I have a new book out. It’s all about fly fishing for carp. Now, those of you Fly Talkers who have been following along know that I wear my affinity for chasing these “trash fish” on my sleeve. And yet, every time I write a post on carp, I inevitably get a comment or two like, “I cannot understand why anyone would bother chasing those filthy things.”
It’s a fair point of view, and one that I shared until several years ago. My friend the late, great John Merwin once described carp fly fishing like dragging a chicken leg through a senior’s center–cast a fly enough and sooner or later something’s going to pick it up and gum it. Heck, I’m the editor of TROUT magazine, and an editor-at-large for Field & Stream, both icons of outdoors tradition. Writing a book on carp is nothing short of heresy, right?
I truly don’t think so, and here’s why:
1. Foremost, I think catching carp on flies is a supreme test of angling skill. On some days, sure, carp can be easy to fool. On others, however, you can bring your “A” game and get denied. An angler can “pattern” trout and bonefish (and certainly bass). You find the fish. You figure out what they’re eating. If you make a decent cast and presentation, you catch the fish. It isn’t always so simple with carp. I believe if you can get your game to the point where you consistently hook carp on flies, there are no fish that you cannot catch, permit included.
2. Carp are everywhere. As you read this, what fish is likely closest to you right now? I’m going to guess that for 80 percent of you, it’s the common carp. As a believer in the “all fishing is good fishing” philosophy, I’m all about angler opportunity. I think it’s great to have an opportunity to go “flats” fishing without having to shell out thousands of dollars to fly off to some tropical locale.
3. It’s a culture. The more I travel, and the more people I fish with, the more I realize that the best anglers are carp nuts. Conway Bowman? Carp crazy. Dave Whitlock? Literally wrote the book on it. Geoff Mueller from the Drake? A carp fiend. When the best trout guides get off the river at the end of the day, and they want to do a little fishing on their own, many chase carp.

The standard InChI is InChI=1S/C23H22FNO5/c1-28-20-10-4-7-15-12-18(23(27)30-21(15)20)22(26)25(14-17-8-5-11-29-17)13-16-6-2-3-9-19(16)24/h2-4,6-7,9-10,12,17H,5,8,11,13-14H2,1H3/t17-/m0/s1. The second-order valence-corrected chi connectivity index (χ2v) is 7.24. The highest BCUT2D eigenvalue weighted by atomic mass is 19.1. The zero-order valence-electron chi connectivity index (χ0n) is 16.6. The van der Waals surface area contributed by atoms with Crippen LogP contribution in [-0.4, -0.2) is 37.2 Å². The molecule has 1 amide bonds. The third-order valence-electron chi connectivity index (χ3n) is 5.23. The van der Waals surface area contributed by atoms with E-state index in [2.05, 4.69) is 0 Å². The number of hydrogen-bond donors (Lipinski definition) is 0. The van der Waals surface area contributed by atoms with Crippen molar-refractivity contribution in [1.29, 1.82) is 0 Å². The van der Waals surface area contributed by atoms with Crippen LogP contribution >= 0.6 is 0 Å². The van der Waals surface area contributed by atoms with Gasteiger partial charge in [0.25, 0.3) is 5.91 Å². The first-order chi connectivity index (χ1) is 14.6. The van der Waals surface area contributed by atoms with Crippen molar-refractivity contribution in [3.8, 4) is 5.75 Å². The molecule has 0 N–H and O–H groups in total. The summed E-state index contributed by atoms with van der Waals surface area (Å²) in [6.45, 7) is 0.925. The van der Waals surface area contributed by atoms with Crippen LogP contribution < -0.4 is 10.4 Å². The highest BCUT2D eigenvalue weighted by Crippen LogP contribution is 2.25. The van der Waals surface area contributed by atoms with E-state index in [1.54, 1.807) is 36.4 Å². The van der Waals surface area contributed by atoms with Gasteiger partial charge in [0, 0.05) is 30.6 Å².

4. Carp are good for trout. I know, they’re “invasive species” (but so too, technically is the brown trout, or rainbow trout in the East, or brook trout in the West). Where carp threaten habitat that trout need, I say kill the carp. All of ’em. But if a good percentage of anglers stay in the city or suburbs on a given day, that leads to less pressure on the trout rivers. That’s good for trout, and good for other anglers who prize their solitude.
5. Lastly, there are plenty of carp to go around. If you want to shoot them with your arrows, great. Knock yourself out. That won’t bother me in the least.
I know some of you won’t ever get the carp thing, and I respect that. But for those of you who do, I hope this book helps you not only get better at this game, but also appreciate it more for what it is really worth. You’ll see that a lot of thought and effort went into this project, and I am indebted to the many other writers, photographers, artists, editors, guides and angler friends who helped me pull it off. I could not have done it without them.